So for this task I'm giving up on Win 7, I'll use Linux, but it does seem a bit absurd to use another OS to do what Win 7 can't, or wont.

David
My System SpecsSystem Spec
09 Sep 2014   #6
logicearth

Windows 10 Pro (x64)
 
 

Seriously, calm down. Linux has its own permission structure, on Linux you may have an "Administrator" account but you do not have root power. Nor do you have access to everything, until you take ownership.

In order to access the files you need to reset the permissions, by taking ownership and then adjusting the permissions given to you. Easy as pie, if you stop ranting and just calm down.
My System SpecsSystem Spec
09 Sep 2014   #7
DavidtheRhino

Windows 7 Ultimate 32
 
 

Thank you for your input. You said:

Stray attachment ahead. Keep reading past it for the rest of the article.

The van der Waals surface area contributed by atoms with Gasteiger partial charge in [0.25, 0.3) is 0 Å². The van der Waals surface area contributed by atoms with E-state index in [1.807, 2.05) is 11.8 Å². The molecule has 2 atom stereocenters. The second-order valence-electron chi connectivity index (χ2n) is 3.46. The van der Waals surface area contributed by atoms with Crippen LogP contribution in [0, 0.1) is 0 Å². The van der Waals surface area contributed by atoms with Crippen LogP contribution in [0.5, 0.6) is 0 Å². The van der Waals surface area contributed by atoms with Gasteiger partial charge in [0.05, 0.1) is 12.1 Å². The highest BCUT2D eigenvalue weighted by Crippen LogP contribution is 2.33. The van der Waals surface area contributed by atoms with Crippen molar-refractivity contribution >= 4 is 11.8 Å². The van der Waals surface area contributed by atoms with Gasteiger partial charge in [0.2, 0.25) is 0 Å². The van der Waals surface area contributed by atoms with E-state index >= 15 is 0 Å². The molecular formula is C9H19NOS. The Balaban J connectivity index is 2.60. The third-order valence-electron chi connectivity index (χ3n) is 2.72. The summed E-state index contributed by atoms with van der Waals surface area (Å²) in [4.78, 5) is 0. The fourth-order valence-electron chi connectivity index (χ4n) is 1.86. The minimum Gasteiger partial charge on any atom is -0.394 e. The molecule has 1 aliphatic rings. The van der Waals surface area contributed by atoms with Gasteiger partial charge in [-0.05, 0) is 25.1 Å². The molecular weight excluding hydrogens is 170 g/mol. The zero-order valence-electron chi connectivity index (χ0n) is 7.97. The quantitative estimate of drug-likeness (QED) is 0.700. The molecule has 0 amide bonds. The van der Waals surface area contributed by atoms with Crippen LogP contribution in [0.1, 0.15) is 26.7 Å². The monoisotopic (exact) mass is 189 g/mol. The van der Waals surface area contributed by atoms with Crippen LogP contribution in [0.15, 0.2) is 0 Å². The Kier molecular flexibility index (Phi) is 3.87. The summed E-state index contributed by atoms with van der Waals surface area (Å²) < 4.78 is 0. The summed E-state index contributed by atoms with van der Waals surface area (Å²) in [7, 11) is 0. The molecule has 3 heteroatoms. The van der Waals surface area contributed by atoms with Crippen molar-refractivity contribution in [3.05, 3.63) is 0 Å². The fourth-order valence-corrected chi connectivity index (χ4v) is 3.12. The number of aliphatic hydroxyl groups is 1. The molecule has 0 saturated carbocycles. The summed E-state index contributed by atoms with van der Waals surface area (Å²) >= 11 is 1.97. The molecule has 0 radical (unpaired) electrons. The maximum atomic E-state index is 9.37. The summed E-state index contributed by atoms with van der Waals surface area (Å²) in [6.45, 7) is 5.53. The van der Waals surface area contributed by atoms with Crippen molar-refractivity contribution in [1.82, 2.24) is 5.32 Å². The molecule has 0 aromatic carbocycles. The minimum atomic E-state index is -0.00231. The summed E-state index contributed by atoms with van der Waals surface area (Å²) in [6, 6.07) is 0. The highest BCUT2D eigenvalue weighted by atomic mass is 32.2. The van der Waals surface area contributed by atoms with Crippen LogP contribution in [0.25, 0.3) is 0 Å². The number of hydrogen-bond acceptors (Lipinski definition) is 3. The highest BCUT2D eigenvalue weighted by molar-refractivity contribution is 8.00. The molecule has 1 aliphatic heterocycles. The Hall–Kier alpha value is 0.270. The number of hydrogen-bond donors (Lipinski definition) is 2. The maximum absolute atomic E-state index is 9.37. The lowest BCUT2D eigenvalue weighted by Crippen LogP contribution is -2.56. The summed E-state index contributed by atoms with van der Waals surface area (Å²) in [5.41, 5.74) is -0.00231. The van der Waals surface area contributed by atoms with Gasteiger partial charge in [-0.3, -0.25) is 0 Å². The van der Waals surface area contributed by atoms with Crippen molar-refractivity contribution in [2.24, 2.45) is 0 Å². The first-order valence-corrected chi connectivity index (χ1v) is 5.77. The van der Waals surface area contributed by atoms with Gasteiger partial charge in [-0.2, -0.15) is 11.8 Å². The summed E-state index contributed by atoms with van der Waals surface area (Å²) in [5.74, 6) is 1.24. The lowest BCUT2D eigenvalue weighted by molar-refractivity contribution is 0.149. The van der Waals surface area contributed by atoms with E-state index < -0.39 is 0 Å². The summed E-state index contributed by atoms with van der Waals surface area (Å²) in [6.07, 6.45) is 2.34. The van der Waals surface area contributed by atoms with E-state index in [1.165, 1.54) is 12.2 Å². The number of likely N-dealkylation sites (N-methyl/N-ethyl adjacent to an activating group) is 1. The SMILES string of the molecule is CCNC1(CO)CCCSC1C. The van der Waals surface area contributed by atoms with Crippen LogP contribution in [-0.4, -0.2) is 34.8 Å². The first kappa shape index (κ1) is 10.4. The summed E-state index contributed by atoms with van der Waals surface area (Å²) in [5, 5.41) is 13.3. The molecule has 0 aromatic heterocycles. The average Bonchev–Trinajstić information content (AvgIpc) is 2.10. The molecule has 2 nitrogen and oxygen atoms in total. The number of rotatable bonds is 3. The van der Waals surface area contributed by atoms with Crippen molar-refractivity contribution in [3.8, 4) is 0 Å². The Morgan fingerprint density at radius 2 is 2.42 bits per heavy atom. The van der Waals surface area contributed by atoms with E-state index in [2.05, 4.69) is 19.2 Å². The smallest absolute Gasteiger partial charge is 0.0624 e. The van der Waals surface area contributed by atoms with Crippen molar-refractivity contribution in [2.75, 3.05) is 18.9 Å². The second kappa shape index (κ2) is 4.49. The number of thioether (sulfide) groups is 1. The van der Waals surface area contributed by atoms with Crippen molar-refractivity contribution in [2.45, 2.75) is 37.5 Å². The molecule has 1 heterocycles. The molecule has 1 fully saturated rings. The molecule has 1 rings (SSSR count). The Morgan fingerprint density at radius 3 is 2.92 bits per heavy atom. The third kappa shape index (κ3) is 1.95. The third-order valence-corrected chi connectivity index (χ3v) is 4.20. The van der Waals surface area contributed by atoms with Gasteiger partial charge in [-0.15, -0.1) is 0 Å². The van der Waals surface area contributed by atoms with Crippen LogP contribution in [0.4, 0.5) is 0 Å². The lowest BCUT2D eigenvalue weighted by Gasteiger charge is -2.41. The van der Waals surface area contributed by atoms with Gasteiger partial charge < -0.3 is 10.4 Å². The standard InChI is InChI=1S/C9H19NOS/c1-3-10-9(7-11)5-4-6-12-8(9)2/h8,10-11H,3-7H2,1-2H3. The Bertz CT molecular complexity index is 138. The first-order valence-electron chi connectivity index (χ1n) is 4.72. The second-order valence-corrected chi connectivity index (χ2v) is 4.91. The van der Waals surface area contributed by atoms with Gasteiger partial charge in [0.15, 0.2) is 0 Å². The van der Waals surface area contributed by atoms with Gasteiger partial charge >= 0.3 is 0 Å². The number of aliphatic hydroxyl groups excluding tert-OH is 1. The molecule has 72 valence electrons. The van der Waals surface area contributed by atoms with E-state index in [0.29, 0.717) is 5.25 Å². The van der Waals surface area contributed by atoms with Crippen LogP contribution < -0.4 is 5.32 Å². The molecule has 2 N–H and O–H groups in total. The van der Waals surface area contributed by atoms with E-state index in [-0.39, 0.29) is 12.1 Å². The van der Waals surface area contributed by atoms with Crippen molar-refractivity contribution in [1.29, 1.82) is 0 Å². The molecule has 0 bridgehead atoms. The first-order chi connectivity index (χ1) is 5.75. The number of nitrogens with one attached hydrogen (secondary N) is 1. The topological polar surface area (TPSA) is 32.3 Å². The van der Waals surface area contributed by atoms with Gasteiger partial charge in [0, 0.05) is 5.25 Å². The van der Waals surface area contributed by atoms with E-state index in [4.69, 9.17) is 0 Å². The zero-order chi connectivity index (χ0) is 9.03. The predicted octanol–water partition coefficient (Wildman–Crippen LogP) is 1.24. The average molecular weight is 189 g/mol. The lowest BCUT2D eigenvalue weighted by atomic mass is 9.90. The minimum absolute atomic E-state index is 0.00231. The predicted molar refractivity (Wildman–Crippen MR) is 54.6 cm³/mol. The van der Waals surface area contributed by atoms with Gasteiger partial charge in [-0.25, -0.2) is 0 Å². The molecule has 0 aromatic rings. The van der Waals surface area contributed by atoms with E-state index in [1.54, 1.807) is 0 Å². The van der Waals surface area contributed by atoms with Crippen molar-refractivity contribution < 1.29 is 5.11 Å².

"In order to access the files you need to reset the permissions, by taking ownership and then adjusting the permissions given to you. Easy as pie, if you stop ranting and just calm down."

This is to copy files from one hard drive to another? 25 out of 26 folders, all created at the same time, copied over with no more than "You will have to provide administrator permission..."A simple click on Okay and that "security" feature was bypassed. This is security? Seriously?

It is window-dressing, it makes people think they're protected, they feel safe. Meanwhile this is in the news today:

"Card data from Home Depot customers is available for sale on underground crime shops such as Rescator.cc and includes both the information needed to counterfeit cards and the cardholder's full name and city, state and postcode of the store it was stolen from."

And what OS are they running? Windows.

But thanks again for you input.

David
My System SpecsSystem Spec
09 Sep 2014   #8
logicearth

Windows 10 Pro (x64)